TTK NAMM Picks: The Big Pick-ture

On my recent jaunt to Summer NAMM 2015, I had the good fortune to peruse a plethora of potent plectra.  We here at leave no tonal stones undisturbed, and even though this writer figured he had been around the block a few times when it came to picks, it was an education checking out what kind of difference pick thickness, shape, and material could do for sound and feel.

Finding Your Pick

When we checked in with Harris Musical Products71AjrfWX3UL._SL1500_ out of Waltham, Mass., we were treated to a mega-buffet of cool U.S. Blues picks made from just about any pick-appropriate material one can think of.  Want to get really crazy with the whole tonewood internet shouting match?  U.S. Blues can set you up with picks made of maple, rosewood, teak, bamboo, bubbling, or a host of other finely sculpted wood picks in a variety of shapes.  We also got to check out picks made from “vegetable ivory,” which is really a material derived from a tagua nut, and picks crafted from other exotic materials such as buffalo bone and horn.

This writer’s favorite from U.S. Blues was an amber horn pick, in a traditional shape (the famous “351” shape), with beveling on the point.  Despite being very thick, I was amazed at how easily I could run between and across strings, and it’s light weight and glossy, grippy surface meant I could relax my thumb and forefinger during intricate parts.  To my ears, the notes gained an interesting round pop, with a strong fundamental tone that is great for crunchy rhythm and acoustic parts that mix chording and single-note lines.


Expanding Your Horizons

Another cool plectrum we got to pummel is the increasingly New-Insanity1popular V-Pick.  Handmade in Nashville, Tenn., V-Picks have ended up driving the tunes of folks like Carlos Santana, Billy Gibbons, and Aerosmith.

V-Pick creator Vinni Smith started making V-Picks, which are made from a special proprietary acrylic blend, way back in 1980 and started the V-Pick company in 2004.  The feel of the V-Pick is an interesting mix between tough, battle-ready plastic and highly polished glass.  It’s this unique feel that contributes to the stability of the pick in your picking hand: as the player warms the pick up, it becomes grippier and less likely to slide around, giving the player’s picking hand excellent control.

This writer came home with a “Freakishly Large Pointed Lite” model, which is a much bigger pick than I normally use.  Despite it’s size, which only further enhanced the natural grip of the pick, I have no problem conjuring swift, articulate single note runs from any of my guitars, acoustic or electric.  The pick has a very strong attack, resulting in punchy, authoritative notes and double stops that cut exceptionally well.  The large surface area and sharp, beveled point also made artificial harmonics a breeze for my clumsy thumb, taking me right into Gibbons-Wyldeville.  The more I play the V-Pick, the more I dig it.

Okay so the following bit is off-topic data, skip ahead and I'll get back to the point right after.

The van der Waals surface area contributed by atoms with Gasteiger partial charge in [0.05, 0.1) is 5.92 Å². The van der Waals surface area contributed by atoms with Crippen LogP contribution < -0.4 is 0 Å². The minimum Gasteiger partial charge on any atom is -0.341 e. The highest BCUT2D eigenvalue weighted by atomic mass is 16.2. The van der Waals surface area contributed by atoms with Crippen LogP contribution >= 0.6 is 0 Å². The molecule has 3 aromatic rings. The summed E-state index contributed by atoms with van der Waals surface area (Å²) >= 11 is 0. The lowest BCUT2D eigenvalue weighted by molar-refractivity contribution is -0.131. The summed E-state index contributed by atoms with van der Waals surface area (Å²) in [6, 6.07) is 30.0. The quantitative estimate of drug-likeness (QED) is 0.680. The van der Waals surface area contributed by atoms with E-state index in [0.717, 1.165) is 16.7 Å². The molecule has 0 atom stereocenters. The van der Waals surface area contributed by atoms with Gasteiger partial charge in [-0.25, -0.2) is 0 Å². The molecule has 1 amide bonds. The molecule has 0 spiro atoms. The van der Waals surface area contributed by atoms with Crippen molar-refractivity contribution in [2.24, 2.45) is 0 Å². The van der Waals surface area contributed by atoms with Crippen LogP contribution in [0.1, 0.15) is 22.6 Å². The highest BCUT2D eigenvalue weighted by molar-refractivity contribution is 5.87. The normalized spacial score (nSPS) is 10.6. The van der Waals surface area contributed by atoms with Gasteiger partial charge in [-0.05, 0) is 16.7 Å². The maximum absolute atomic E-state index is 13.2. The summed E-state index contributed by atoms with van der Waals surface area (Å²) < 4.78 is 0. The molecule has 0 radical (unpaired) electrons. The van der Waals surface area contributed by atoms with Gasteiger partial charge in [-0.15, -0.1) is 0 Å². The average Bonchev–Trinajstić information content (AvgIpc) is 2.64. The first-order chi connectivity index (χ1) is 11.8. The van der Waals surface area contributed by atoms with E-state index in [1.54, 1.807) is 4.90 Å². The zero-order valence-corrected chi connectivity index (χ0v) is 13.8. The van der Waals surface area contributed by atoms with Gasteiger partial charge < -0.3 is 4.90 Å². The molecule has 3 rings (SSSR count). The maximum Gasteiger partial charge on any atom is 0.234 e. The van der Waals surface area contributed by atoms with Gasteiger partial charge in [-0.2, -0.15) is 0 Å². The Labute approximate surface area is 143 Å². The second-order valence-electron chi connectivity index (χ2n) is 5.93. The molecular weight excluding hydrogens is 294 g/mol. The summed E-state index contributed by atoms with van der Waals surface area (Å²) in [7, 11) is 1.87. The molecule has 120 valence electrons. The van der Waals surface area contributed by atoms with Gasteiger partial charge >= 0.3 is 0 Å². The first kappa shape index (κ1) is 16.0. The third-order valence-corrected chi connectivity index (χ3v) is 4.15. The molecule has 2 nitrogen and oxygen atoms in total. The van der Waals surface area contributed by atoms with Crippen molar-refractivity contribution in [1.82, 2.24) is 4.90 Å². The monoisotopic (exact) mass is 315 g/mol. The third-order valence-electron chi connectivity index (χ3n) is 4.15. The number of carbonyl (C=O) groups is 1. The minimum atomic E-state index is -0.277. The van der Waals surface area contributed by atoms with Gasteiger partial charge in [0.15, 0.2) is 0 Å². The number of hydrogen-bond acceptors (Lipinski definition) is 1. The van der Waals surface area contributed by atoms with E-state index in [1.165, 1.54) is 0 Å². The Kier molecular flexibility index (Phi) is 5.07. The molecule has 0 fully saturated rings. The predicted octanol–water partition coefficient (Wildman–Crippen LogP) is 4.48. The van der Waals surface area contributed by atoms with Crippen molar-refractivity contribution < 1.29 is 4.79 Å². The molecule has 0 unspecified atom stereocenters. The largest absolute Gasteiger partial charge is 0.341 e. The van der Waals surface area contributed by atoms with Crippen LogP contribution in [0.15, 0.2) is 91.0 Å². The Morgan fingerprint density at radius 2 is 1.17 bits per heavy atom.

Other Cool Picks Making A Splash

Though they weren’t at Summer NAMM 2015, we here at would be remiss if we didn’tchicken-picks give a shout-out to one of TTK’s new favorites, the Chicken Pick.

TTK first encountered Chicken Picks at Winter NAMM 2015, and since then has been digging what the Netherlands-based pick makers have been churning out.  Made from very high quality plastic and beveled for speed and smoothness, Chicken Picks are designed for the long haul.  That is, they are so durable that a player can expect to get a solid year, maybe more, of use out of us one Chicken Pick.  And over time, a Chicken Pick will subtly wear in just the right way to conform to your playing style.


The Basics Still Rock

I’m still enjoying the new pick experiences I’m having with the V-Pick and the U.S. Blues amber hornTortexRed pick I picked up at Summer NAMM 2015.  Changing something like a pick really can open your hands, eyes, and ears to new and different sounds and techniques.

But I also still love that good ol’ Tortex that I’ve been using since the dawn of my guitar playing days.  As cool as those other picks are, they’re pricey (though not the priciest, believe it or not) for a plectrum.  And while I’ve certainly gotten my money’s worth, other players can be harder to convince if they haven’t tried them.

And so, we salute the good folks at Dunlop and Clayton, who make durable, affordable, no-nonsense picks that you’ll find on the microphone stands, and in road cases and tone lounges of players everywhere.  Big picks, small picks, fat picks, thin picks, sharp picks, round picks…Dunlop and Clayton have it.


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